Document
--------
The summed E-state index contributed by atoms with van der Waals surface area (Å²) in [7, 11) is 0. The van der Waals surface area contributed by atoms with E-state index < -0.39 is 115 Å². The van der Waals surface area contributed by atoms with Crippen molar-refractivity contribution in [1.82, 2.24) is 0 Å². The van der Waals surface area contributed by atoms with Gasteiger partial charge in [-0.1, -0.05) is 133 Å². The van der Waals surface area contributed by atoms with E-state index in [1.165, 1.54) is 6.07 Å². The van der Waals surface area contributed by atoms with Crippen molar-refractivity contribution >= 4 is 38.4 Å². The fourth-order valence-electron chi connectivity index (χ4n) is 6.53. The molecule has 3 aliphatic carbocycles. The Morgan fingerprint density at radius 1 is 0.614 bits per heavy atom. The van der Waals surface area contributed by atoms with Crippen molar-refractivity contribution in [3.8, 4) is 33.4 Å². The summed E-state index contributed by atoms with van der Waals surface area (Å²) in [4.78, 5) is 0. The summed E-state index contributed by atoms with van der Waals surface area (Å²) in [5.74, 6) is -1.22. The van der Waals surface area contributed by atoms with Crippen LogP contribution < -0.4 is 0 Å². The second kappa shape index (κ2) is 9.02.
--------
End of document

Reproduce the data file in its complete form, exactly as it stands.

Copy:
The summed E-state index contributed by atoms with van der Waals surface area (Å²) in [7, 11) is 0. The van der Waals surface area contributed by atoms with E-state index < -0.39 is 115 Å². The van der Waals surface area contributed by atoms with Crippen molar-refractivity contribution in [1.82, 2.24) is 0 Å². The van der Waals surface area contributed by atoms with Gasteiger partial charge in [-0.1, -0.05) is 133 Å². The van der Waals surface area contributed by atoms with E-state index in [1.165, 1.54) is 6.07 Å². The van der Waals surface area contributed by atoms with Crippen molar-refractivity contribution >= 4 is 38.4 Å². The fourth-order valence-electron chi connectivity index (χ4n) is 6.53. The molecule has 3 aliphatic carbocycles. The Morgan fingerprint density at radius 1 is 0.614 bits per heavy atom. The van der Waals surface area contributed by atoms with Crippen molar-refractivity contribution in [3.8, 4) is 33.4 Å². The summed E-state index contributed by atoms with van der Waals surface area (Å²) in [4.78, 5) is 0. The summed E-state index contributed by atoms with van der Waals surface area (Å²) in [5.74, 6) is -1.22. The van der Waals surface area contributed by atoms with Crippen LogP contribution < -0.4 is 0 Å². The second kappa shape index (κ2) is 9.02.